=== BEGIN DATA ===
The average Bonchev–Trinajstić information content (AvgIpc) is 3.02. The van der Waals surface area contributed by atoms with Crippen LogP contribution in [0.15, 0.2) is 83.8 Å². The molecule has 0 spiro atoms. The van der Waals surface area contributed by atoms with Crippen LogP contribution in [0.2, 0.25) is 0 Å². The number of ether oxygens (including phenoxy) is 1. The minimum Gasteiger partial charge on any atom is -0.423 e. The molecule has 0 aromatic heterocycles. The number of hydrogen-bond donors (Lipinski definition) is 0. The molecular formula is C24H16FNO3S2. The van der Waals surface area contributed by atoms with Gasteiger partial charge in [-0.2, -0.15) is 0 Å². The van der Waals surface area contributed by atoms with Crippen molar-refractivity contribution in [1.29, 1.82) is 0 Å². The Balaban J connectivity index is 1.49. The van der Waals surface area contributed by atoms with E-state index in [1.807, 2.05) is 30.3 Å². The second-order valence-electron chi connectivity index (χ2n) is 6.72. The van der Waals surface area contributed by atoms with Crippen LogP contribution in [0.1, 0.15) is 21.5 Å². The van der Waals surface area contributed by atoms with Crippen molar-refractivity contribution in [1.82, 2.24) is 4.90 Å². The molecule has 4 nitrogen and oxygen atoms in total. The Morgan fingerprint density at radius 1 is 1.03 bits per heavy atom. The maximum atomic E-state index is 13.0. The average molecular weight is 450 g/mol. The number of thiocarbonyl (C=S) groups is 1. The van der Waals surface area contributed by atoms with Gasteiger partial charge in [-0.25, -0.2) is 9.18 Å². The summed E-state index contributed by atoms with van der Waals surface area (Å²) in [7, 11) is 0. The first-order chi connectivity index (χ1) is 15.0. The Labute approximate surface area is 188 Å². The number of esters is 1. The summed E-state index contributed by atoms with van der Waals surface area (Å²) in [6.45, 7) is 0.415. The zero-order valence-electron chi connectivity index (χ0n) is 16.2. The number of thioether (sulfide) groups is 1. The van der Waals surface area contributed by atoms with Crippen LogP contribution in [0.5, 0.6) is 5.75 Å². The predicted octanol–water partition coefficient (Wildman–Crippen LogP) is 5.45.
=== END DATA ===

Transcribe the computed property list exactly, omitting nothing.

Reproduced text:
The average Bonchev–Trinajstić information content (AvgIpc) is 3.02. The van der Waals surface area contributed by atoms with Crippen LogP contribution in [0.15, 0.2) is 83.8 Å². The molecule has 0 spiro atoms. The van der Waals surface area contributed by atoms with Crippen LogP contribution in [0.2, 0.25) is 0 Å². The number of ether oxygens (including phenoxy) is 1. The minimum Gasteiger partial charge on any atom is -0.423 e. The molecule has 0 aromatic heterocycles. The number of hydrogen-bond donors (Lipinski definition) is 0. The molecular formula is C24H16FNO3S2. The van der Waals surface area contributed by atoms with Gasteiger partial charge in [-0.2, -0.15) is 0 Å². The van der Waals surface area contributed by atoms with Crippen molar-refractivity contribution in [1.29, 1.82) is 0 Å². The Balaban J connectivity index is 1.49. The van der Waals surface area contributed by atoms with E-state index in [1.807, 2.05) is 30.3 Å². The second-order valence-electron chi connectivity index (χ2n) is 6.72. The van der Waals surface area contributed by atoms with Crippen LogP contribution in [0.1, 0.15) is 21.5 Å². The van der Waals surface area contributed by atoms with Crippen molar-refractivity contribution in [1.82, 2.24) is 4.90 Å². The molecule has 4 nitrogen and oxygen atoms in total. The Morgan fingerprint density at radius 1 is 1.03 bits per heavy atom. The maximum atomic E-state index is 13.0. The average molecular weight is 450 g/mol. The number of thiocarbonyl (C=S) groups is 1. The van der Waals surface area contributed by atoms with Gasteiger partial charge in [-0.25, -0.2) is 9.18 Å². The summed E-state index contributed by atoms with van der Waals surface area (Å²) in [7, 11) is 0. The first-order chi connectivity index (χ1) is 15.0. The Labute approximate surface area is 188 Å². The number of esters is 1. The summed E-state index contributed by atoms with van der Waals surface area (Å²) in [6.45, 7) is 0.415. The zero-order valence-electron chi connectivity index (χ0n) is 16.2. The number of thioether (sulfide) groups is 1. The van der Waals surface area contributed by atoms with Crippen LogP contribution in [0.5, 0.6) is 5.75 Å². The predicted octanol–water partition coefficient (Wildman–Crippen LogP) is 5.45.